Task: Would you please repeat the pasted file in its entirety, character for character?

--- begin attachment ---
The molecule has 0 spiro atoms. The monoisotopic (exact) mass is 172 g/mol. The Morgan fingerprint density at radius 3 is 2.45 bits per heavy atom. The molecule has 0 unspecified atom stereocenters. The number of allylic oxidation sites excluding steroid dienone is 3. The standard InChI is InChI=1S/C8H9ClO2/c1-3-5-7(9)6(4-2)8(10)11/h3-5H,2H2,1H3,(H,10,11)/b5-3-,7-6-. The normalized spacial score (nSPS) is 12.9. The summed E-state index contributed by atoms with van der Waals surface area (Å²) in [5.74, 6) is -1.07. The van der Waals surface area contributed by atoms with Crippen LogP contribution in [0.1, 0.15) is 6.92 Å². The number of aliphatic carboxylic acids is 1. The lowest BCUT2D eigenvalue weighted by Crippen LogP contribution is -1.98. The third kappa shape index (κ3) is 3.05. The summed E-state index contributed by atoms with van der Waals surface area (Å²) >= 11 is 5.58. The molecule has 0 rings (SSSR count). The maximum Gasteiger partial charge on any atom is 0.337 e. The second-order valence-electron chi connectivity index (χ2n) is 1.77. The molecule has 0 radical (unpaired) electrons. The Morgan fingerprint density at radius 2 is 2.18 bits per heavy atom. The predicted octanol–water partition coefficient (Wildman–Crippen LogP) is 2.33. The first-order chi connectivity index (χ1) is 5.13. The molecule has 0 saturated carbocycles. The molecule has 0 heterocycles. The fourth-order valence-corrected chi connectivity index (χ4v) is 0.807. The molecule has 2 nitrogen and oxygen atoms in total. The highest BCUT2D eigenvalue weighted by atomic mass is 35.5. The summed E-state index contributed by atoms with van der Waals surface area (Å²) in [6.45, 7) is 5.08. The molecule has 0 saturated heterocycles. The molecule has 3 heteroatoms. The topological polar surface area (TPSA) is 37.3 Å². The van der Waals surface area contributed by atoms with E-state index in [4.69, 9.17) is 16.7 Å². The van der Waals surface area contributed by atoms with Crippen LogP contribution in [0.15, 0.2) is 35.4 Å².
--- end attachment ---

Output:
The molecule has 0 spiro atoms. The monoisotopic (exact) mass is 172 g/mol. The Morgan fingerprint density at radius 3 is 2.45 bits per heavy atom. The molecule has 0 unspecified atom stereocenters. The number of allylic oxidation sites excluding steroid dienone is 3. The standard InChI is InChI=1S/C8H9ClO2/c1-3-5-7(9)6(4-2)8(10)11/h3-5H,2H2,1H3,(H,10,11)/b5-3-,7-6-. The normalized spacial score (nSPS) is 12.9. The summed E-state index contributed by atoms with van der Waals surface area (Å²) in [5.74, 6) is -1.07. The van der Waals surface area contributed by atoms with Crippen LogP contribution in [0.1, 0.15) is 6.92 Å². The number of aliphatic carboxylic acids is 1. The lowest BCUT2D eigenvalue weighted by Crippen LogP contribution is -1.98. The third kappa shape index (κ3) is 3.05. The summed E-state index contributed by atoms with van der Waals surface area (Å²) >= 11 is 5.58. The molecule has 0 rings (SSSR count). The maximum Gasteiger partial charge on any atom is 0.337 e. The second-order valence-electron chi connectivity index (χ2n) is 1.77. The molecule has 0 radical (unpaired) electrons. The Morgan fingerprint density at radius 2 is 2.18 bits per heavy atom. The predicted octanol–water partition coefficient (Wildman–Crippen LogP) is 2.33. The first-order chi connectivity index (χ1) is 5.13. The molecule has 0 saturated carbocycles. The molecule has 0 heterocycles. The fourth-order valence-corrected chi connectivity index (χ4v) is 0.807. The molecule has 2 nitrogen and oxygen atoms in total. The highest BCUT2D eigenvalue weighted by atomic mass is 35.5. The summed E-state index contributed by atoms with van der Waals surface area (Å²) in [6.45, 7) is 5.08. The molecule has 0 saturated heterocycles. The molecule has 3 heteroatoms. The topological polar surface area (TPSA) is 37.3 Å². The van der Waals surface area contributed by atoms with E-state index in [4.69, 9.17) is 16.7 Å². The van der Waals surface area contributed by atoms with Crippen LogP contribution in [0.15, 0.2) is 35.4 Å².